Sgt Dove said he was struck by the right hand of the body.

"It was a bit like a stump, like a fibrous stump - dried out."

The officer told the court he was "transfixed" at that point by what he saw and felt he had to leave the house.

Sgt Dove described the terrible state of the house before he made his grim discovery.

He said there was a smell he said was "rubbish mixed with sweat mixed with urine" and rubbish piled everywhere.

The officer said he found beds soaked in urine but eventually became "acclimatised" to the stench.

He said that he had 11 years experience as a police officer but had "never seen anything like it".

Hutton told interviewing police officers how she panicked after Hamzah died.

The jury of eight men and four women was read a series of interviews with the defendant following her arrest in September 2011.

She told detectives how Hamzah had always been small and how she had trouble getting him to eat properly.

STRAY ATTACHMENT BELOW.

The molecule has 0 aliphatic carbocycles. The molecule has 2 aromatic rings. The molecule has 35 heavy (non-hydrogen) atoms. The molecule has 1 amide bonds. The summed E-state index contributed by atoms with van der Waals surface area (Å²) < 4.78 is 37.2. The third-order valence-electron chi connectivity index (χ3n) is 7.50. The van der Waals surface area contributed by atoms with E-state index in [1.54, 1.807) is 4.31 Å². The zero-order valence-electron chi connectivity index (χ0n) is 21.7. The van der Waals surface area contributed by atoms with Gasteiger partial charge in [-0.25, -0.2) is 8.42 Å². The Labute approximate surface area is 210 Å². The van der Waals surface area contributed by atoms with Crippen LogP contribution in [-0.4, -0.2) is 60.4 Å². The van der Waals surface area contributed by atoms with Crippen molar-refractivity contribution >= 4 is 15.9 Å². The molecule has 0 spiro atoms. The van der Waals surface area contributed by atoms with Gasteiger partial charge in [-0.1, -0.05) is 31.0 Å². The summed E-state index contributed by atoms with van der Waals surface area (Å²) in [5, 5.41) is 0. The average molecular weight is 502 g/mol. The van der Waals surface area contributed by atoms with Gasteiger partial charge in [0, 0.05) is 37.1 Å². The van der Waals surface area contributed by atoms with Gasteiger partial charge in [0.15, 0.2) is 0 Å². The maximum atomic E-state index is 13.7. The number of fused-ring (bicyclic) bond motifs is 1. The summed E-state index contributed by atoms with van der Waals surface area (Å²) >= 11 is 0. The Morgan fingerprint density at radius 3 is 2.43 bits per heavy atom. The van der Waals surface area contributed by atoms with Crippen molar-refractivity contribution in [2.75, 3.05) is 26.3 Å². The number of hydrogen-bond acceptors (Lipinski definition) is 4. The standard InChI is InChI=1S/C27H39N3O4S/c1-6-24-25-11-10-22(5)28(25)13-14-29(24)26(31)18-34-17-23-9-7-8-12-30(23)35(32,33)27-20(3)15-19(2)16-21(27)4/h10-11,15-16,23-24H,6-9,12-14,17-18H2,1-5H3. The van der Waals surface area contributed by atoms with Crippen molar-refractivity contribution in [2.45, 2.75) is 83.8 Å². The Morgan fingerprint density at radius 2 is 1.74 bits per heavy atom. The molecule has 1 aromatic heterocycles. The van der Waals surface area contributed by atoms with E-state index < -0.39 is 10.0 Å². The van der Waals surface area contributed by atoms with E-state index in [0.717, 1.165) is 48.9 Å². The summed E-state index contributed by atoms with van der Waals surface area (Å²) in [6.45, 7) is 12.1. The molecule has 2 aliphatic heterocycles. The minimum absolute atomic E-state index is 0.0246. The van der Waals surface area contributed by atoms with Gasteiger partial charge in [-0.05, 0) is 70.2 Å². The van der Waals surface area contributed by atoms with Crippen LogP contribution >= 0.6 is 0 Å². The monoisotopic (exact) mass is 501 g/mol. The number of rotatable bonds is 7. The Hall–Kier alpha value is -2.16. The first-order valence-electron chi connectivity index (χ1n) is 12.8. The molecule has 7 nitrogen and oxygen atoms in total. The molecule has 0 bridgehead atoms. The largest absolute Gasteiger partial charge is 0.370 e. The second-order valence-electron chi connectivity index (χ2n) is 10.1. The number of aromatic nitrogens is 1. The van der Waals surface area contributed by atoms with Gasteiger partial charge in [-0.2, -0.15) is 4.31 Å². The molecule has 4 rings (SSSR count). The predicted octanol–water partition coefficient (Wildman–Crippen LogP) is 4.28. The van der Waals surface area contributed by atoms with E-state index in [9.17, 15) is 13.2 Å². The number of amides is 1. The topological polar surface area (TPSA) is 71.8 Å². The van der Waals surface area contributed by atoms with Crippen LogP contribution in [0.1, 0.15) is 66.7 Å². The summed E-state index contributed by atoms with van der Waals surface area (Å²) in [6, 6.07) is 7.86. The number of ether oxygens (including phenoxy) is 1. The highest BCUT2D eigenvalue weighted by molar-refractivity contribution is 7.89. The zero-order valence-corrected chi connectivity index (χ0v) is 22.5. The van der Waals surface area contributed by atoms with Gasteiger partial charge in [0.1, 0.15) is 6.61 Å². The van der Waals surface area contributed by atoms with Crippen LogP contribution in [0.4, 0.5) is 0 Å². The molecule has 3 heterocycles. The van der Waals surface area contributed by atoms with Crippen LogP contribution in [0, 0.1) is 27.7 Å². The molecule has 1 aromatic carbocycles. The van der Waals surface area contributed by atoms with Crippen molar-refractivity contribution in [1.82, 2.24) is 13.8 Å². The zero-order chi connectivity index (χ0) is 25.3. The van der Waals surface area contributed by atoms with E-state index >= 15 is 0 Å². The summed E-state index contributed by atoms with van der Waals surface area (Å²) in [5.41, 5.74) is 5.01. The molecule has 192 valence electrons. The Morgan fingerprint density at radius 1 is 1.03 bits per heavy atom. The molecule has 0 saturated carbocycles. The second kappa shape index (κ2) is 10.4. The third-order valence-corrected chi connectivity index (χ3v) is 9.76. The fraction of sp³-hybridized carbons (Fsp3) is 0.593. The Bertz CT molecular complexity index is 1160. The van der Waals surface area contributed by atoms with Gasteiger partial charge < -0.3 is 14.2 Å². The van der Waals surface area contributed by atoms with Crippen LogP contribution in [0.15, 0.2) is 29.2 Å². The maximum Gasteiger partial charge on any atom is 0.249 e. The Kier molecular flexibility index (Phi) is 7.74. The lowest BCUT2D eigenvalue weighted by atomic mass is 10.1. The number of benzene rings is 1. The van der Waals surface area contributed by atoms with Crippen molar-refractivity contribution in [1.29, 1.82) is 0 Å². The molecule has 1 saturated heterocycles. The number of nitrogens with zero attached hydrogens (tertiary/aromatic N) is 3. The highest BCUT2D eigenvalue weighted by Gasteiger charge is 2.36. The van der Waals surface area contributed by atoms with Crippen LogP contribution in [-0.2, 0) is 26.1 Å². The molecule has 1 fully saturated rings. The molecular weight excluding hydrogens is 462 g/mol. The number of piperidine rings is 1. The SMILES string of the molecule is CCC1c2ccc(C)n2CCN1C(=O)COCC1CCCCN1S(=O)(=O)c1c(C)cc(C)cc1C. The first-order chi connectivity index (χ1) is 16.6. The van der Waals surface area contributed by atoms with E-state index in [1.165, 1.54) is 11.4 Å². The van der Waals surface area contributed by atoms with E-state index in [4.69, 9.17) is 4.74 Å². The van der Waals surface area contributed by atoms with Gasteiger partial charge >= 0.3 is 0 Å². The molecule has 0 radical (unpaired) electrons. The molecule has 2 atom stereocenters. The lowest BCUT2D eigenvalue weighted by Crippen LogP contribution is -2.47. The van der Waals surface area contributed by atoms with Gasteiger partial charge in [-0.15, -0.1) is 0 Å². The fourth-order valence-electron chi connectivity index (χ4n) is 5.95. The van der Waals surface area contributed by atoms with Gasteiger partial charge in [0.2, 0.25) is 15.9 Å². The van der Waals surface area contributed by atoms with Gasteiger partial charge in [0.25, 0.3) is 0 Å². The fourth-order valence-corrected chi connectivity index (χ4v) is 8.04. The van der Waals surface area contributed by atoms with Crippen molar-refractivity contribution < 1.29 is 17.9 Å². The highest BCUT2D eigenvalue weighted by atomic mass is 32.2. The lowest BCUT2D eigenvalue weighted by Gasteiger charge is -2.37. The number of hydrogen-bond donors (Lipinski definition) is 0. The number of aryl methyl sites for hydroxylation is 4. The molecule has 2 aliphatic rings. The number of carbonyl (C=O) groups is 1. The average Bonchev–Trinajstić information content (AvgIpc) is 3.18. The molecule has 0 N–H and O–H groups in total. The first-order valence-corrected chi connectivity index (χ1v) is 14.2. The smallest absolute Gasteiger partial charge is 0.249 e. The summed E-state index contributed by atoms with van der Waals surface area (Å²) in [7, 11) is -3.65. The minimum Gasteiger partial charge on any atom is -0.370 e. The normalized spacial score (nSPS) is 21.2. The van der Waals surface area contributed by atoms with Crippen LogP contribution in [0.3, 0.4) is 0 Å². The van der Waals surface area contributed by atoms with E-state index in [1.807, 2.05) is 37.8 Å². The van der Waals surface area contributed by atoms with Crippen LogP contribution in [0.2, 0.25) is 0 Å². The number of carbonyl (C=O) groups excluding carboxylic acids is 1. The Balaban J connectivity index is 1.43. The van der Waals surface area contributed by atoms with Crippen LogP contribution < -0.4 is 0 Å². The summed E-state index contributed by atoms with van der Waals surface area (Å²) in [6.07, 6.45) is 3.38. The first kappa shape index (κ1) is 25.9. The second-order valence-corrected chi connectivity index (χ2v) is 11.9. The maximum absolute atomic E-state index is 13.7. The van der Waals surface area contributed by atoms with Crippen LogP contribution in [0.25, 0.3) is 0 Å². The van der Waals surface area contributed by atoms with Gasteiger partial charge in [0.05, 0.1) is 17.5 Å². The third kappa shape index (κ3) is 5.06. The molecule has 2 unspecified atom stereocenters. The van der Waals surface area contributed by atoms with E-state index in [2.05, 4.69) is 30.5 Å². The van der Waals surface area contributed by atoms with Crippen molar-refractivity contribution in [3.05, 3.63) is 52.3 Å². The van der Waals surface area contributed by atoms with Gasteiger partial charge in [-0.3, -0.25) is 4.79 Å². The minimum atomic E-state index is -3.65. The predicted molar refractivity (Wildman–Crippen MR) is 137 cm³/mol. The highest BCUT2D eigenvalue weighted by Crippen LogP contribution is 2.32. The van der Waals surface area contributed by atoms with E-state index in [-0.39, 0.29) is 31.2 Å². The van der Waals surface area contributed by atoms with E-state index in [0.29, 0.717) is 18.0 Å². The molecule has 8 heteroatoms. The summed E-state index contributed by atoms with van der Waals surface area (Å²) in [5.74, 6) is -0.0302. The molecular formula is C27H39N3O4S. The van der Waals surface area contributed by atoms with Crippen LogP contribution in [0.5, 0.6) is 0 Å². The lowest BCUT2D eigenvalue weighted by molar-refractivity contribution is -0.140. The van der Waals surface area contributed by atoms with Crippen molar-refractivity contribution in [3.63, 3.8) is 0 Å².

"He stopped eating even more over time," she said.

"I was worried about him. I didn't know what to do about him. I was at my wit's end. He had really, really started to lose weight. I started to panic even more. Then he stopped eating altogether."

Hutton told the interviewing officers how Hamzah became ill the day before he died and she stayed up all night with him.

She said she went to a supermarket the next day intending to talk to a chemist about Hamzah.

But she said she got a call from her grown-up son Tariq after she arrived at the store, telling her to come back because Hamzah's eyes were rolling back into his head, so she got a taxi home.

Hutton told police that when she got home she picked Hamzah up and started mouth-to-mouth resuscitation on a bed.

"I just panicked," the defendant said.

"I didn't know what to do. Panic really took over.

"I held him for quite a long time. I put him in the cot until I could think about what to do."

Hutton said: "I was completely, completely numb. As each day went by, I just found it harder and harder to do anything about it."